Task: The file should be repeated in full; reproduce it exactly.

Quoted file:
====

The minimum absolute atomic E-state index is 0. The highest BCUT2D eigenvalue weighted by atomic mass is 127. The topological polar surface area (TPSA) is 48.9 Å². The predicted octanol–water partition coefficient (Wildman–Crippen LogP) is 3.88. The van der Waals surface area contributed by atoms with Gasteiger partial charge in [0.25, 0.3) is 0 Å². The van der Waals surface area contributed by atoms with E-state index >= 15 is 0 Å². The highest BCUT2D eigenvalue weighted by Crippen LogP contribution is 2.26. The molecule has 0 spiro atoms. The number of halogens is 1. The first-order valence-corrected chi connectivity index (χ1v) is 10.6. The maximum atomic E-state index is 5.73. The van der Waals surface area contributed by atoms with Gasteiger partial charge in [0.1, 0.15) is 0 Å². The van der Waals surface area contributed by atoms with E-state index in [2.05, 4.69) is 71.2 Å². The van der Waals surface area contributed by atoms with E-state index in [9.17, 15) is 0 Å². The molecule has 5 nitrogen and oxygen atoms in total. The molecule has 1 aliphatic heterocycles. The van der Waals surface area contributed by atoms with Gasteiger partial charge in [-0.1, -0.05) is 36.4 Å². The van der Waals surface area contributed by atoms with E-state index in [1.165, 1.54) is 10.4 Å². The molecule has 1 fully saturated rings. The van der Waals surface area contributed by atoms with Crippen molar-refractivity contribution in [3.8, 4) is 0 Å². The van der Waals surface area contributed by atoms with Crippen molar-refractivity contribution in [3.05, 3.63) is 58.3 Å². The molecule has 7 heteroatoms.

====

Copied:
The minimum absolute atomic E-state index is 0. The highest BCUT2D eigenvalue weighted by atomic mass is 127. The topological polar surface area (TPSA) is 48.9 Å². The predicted octanol–water partition coefficient (Wildman–Crippen LogP) is 3.88. The van der Waals surface area contributed by atoms with Gasteiger partial charge in [0.25, 0.3) is 0 Å². The van der Waals surface area contributed by atoms with E-state index >= 15 is 0 Å². The highest BCUT2D eigenvalue weighted by Crippen LogP contribution is 2.26. The molecule has 0 spiro atoms. The number of halogens is 1. The first-order valence-corrected chi connectivity index (χ1v) is 10.6. The maximum atomic E-state index is 5.73. The van der Waals surface area contributed by atoms with Gasteiger partial charge in [0.1, 0.15) is 0 Å². The van der Waals surface area contributed by atoms with E-state index in [2.05, 4.69) is 71.2 Å². The van der Waals surface area contributed by atoms with E-state index in [9.17, 15) is 0 Å². The molecule has 5 nitrogen and oxygen atoms in total. The molecule has 1 aliphatic heterocycles. The van der Waals surface area contributed by atoms with Gasteiger partial charge in [-0.1, -0.05) is 36.4 Å². The van der Waals surface area contributed by atoms with E-state index in [1.165, 1.54) is 10.4 Å². The molecule has 1 fully saturated rings. The van der Waals surface area contributed by atoms with Crippen molar-refractivity contribution in [3.8, 4) is 0 Å². The van der Waals surface area contributed by atoms with Crippen molar-refractivity contribution in [3.05, 3.63) is 58.3 Å². The molecule has 7 heteroatoms.